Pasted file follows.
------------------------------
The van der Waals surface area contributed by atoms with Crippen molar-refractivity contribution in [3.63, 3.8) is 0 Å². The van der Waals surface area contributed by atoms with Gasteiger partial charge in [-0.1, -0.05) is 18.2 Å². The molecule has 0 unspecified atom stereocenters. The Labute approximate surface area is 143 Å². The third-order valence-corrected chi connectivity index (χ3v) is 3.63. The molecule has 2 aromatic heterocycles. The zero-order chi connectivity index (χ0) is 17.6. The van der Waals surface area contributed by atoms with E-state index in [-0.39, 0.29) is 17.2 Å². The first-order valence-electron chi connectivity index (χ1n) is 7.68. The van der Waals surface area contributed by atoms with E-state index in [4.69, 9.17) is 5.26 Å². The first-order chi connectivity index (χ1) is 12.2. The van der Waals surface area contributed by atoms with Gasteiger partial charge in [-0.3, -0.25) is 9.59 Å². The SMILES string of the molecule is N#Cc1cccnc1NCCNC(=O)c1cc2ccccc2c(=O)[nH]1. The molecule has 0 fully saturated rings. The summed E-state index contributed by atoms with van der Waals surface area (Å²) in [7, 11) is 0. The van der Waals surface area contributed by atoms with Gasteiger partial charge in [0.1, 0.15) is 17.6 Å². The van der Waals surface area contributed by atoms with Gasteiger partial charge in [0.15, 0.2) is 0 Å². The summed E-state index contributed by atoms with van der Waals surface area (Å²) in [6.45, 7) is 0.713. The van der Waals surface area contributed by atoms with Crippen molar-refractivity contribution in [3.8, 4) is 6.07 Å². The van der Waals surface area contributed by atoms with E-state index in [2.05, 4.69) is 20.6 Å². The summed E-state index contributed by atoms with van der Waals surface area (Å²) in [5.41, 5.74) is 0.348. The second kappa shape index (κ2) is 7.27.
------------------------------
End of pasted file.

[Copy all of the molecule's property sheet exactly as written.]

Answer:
The van der Waals surface area contributed by atoms with Crippen molar-refractivity contribution in [3.63, 3.8) is 0 Å². The van der Waals surface area contributed by atoms with Gasteiger partial charge in [-0.1, -0.05) is 18.2 Å². The molecule has 0 unspecified atom stereocenters. The Labute approximate surface area is 143 Å². The third-order valence-corrected chi connectivity index (χ3v) is 3.63. The molecule has 2 aromatic heterocycles. The zero-order chi connectivity index (χ0) is 17.6. The van der Waals surface area contributed by atoms with E-state index in [-0.39, 0.29) is 17.2 Å². The first-order valence-electron chi connectivity index (χ1n) is 7.68. The van der Waals surface area contributed by atoms with E-state index in [4.69, 9.17) is 5.26 Å². The first-order chi connectivity index (χ1) is 12.2. The van der Waals surface area contributed by atoms with Gasteiger partial charge in [-0.3, -0.25) is 9.59 Å². The SMILES string of the molecule is N#Cc1cccnc1NCCNC(=O)c1cc2ccccc2c(=O)[nH]1. The molecule has 0 fully saturated rings. The summed E-state index contributed by atoms with van der Waals surface area (Å²) in [7, 11) is 0. The van der Waals surface area contributed by atoms with Gasteiger partial charge in [0.1, 0.15) is 17.6 Å². The van der Waals surface area contributed by atoms with Gasteiger partial charge in [0.15, 0.2) is 0 Å². The summed E-state index contributed by atoms with van der Waals surface area (Å²) in [6.45, 7) is 0.713. The van der Waals surface area contributed by atoms with Crippen molar-refractivity contribution in [3.8, 4) is 6.07 Å². The van der Waals surface area contributed by atoms with E-state index in [2.05, 4.69) is 20.6 Å². The summed E-state index contributed by atoms with van der Waals surface area (Å²) in [5.41, 5.74) is 0.348. The second kappa shape index (κ2) is 7.27.